Japan Plans to Downgrade COVID-19 to ‘Seasonal Flu’ Status, Evolve From Pandemic-Era Mandates

By Naveen Athrappully
Naveen Athrappully
Naveen Athrappully
Naveen Athrappully is a news reporter covering business and world events at The Epoch Times.
January 21, 2023Updated: January 21, 2023

Japan intends to downgrade the legal status of COVID-19 from a Class 2 disease to a Class 5 this spring, a decision that is expected to result in a major change in pandemic restrictions, with the government also planning to ease face mask rules.

“In order to return to our ordinary daily life in Japan while pursuing measures to adapt to living with the coronavirus, we will study concrete measures to gradually move on to a next step,” Prime Minister Fumio Kishida announced on Friday, according to AP. The government intends to “gradually” change the measures in place. Kishida indicated that his administration will review face mask rules as well.

COVID-19 is currently classified as “equivalent to a Class 2” disease in Japan and, as such, is subject to strict measures like restrictions on the movement of infected individuals as well as their close contacts. Such steps are stricter than other Class 2 infectious diseases like SARS and tuberculosis.

In recent weeks, the number of daily COVID-19 infections has fallen. However, Japan still sees roughly 100,000 new infections on a daily basis.

Once the classification of COVID-19 is downgraded, it will remove self-isolation rules and other requirements and enable people infected with COVID-19 to seek treatment at any hospital rather than having to visit specialized facilities.

Changing Pandemic-Era Regulations

Under current rules, Tokyo can order people to be hospitalized if they are suspected of having COVID-19. Infected individuals also have to report their health status if the government requests them to do so.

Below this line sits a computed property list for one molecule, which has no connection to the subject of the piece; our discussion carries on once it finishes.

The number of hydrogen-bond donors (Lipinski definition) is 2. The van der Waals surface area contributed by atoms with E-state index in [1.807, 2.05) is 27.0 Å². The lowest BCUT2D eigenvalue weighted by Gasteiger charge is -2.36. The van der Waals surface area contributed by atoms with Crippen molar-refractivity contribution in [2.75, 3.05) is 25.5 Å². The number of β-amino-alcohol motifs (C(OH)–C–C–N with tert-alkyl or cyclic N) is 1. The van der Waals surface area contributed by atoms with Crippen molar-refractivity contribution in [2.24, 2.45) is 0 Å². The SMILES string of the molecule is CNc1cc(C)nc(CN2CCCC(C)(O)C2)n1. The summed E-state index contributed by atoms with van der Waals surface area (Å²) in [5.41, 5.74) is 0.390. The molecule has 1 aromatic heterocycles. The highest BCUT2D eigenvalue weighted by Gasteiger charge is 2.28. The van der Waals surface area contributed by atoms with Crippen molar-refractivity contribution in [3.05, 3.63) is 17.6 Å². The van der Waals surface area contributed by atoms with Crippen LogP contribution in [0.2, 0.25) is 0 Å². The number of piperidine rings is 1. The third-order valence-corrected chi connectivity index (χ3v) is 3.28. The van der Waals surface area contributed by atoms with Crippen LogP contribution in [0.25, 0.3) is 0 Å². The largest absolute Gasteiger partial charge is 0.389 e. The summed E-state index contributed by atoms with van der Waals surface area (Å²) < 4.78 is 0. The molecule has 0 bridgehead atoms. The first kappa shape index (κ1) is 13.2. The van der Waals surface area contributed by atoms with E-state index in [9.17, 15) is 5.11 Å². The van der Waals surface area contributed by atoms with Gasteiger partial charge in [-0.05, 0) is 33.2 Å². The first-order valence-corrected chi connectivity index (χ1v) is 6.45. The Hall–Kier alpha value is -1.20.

Once COVID-19 is moved to Class 5, it will be treated the same way as seasonal influenza, and quarantine rules will be eliminated.

According to health minister Katsunobu Kato, the reclassification to Class 5 will ease the strain on the healthcare system as more hospitals and clinics will be able cater to COVID-19 patients. However, the reclassification will also mean that individuals will have more personal responsibility, he noted.

“With the categorization change, we will move from a system where the government intervenes when people test positive to one where people will take necessary action themselves, just like they do now when they contract seasonal flu,” Kato said, according to The Japan Times. “That would be the big change. The fundamental need to respond to the disease will remain unchanged.”

At present, Japan recommends the use of face masks indoors, the only exception being when people maintain a distance of two meters from each other. When outdoors, people are encouraged to wear masks when among a crowd.

Kato said that the administration will soon begin discussions on relaxing the mask rules. However, “we have yet to nail down the specifics.”

The change in COVID-19 classification might also mean that foreigners are allowed to enter Japan without taking a PCR test or submitting to quarantine.

Chinese Visitors

At a press conference, Chief Cabinet Secretary Hirokazu Matsuno said that the government will review border controls for visitors. However, he expressed apprehension about lifting restrictions on visitors from China which is seeing a surge in infections. Tokyo will monitor China’s infection situation and discuss how to deal with Chinese visitors.

Based on estimates cited by the Chinese language edition of The Epoch Times, the COVID-19 pandemic and the CCP’s “zero-COVID” measures have brought about hundreds of millions of deaths in China.

Japan has been slow in removing COVID-19 restrictions compared to other industrialized nations. In the United States, most pandemic restrictions have been lifted.

In Britain, where border controls have also been lifted, such restrictions were removed in February last year. In South Korea, the government intends to soon do away with its mask mandate for indoor places.

Naveen Athrappully is a news reporter covering business and world events at The Epoch Times.